While many who have jumped into LSA ownership have come from a general aviation background, there has also been a trickle toward LSA from the noncertificated realm. I recently chatted with Wallaby Ranch Flight Park proprietor Malcolm Jones as hang gliders launched toward puffball clouds above his central Florida property, and we shared notes on the allure of personal flying. Wallaby is an oasis of tree swings, bungalows and a swimming pool surrounded by takeoff areas in all directions. It’s a peaceful Eden for frolicking and has no fences, gates or signs—nothing to deter the casual observer, unlike what you’ll find at many GA airports. Activity at the ranch is relatively stable: New blood comes in as others leave.
Jones and I talked about my new job in the FAA Light Sport Program Office and how the light-sport rule had affected his operation. He was surprised at the small negative impact the rule had on people who were now required to get a sport pilot certificate. Most of the hassle, he commented, was just paperwork. Furthermore, conversion of the ranch’s existing ultralight tugs (used to tow the hang gliders) was no problem. I also met with a group of ranch regulars, and it was clear that, for them, LSA was the future. In one hangar, I even spotted four gleaming new Sea Max LSA amphibians, ready for new owners to fly them away.
Whereas recreational pilot and primary category rules could be viewed as using a “top-down” philosophy (the existing system of heavy governmental oversight is maintained, yet the requirements to meet them simplified), it could be said that ultralight and light-sport rules use a “bottom-up” philosophy (based on long-established operating practice, a new system was created that gives the industry more responsibility and allows authorities to focus on broader, essential regulations).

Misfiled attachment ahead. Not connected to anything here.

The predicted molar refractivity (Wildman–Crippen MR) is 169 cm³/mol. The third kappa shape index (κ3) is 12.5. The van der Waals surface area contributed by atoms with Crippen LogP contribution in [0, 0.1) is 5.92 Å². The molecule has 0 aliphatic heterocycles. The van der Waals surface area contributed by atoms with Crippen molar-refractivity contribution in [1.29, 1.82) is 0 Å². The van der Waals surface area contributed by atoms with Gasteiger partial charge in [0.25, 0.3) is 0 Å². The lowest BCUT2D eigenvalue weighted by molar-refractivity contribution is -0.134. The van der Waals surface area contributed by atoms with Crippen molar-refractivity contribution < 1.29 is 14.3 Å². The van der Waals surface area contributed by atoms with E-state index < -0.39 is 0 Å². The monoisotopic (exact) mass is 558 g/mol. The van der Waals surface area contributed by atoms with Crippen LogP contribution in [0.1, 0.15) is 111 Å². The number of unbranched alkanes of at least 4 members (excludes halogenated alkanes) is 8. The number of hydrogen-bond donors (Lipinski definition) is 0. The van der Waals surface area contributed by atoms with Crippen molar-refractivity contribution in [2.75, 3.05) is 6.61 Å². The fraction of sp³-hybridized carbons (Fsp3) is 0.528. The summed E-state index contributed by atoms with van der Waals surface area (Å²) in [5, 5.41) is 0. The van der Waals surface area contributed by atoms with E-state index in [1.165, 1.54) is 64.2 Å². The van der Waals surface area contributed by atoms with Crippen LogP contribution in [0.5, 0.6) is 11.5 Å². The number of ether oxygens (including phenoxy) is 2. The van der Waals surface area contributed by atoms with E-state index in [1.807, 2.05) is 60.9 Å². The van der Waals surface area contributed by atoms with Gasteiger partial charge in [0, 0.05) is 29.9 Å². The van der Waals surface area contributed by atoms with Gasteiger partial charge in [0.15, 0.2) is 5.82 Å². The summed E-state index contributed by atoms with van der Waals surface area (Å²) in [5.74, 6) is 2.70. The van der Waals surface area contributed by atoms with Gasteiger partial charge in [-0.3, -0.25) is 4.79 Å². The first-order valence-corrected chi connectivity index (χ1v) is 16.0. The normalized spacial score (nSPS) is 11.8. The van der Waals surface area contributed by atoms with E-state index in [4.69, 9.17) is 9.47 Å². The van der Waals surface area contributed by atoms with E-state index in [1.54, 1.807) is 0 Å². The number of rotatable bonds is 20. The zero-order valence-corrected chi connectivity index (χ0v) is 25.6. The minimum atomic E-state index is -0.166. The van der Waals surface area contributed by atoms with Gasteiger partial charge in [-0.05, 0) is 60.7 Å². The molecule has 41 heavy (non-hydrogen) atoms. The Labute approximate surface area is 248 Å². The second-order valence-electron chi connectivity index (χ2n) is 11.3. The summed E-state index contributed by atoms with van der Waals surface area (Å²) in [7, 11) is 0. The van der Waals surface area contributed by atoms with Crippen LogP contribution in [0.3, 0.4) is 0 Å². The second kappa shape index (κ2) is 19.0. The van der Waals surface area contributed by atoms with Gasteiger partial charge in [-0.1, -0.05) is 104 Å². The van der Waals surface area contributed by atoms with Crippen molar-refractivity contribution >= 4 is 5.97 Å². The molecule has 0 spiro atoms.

In the early days, there had been a (maybe false) expectation that the industry, user groups and FAA would form an alliance or partnering scheme to oversee manufacturing and operations. The light-sport rule appears to have taken the idea to a new level. Industry and affected interest groups are creating globally recognized standards. The FAA is participating in the process as an equal. Organizations like LAMA are offering compliance auditing services.
Personal aviation is now at a crossroads, and the question remains: Will the FAA and NTSB find that, while not perfect, the declarative system based on industry safety standards is a good model to keep? If they do, this could impact what EASA does and possibly create the opportunity for a worldwide aviation safety standard! This would greatly benefit manufacturers who could provide the public with more choices at a reduced ownership cost. It would also give industry and operators more responsibility with less government regulation. Given the decline in personal aviation activity worldwide over the past several decades, this may just be the kind of thinking needed to revitalize aviation for years to come.
Tom Gunnarson is a 28-year veteran of the recreational aviation industry. He’s the former president of LAMA and is currently the secretary of the ASTM F37 Committee on LSA and an industry analyst in the FAA Light Sport Program Office in Kansas City, Mo.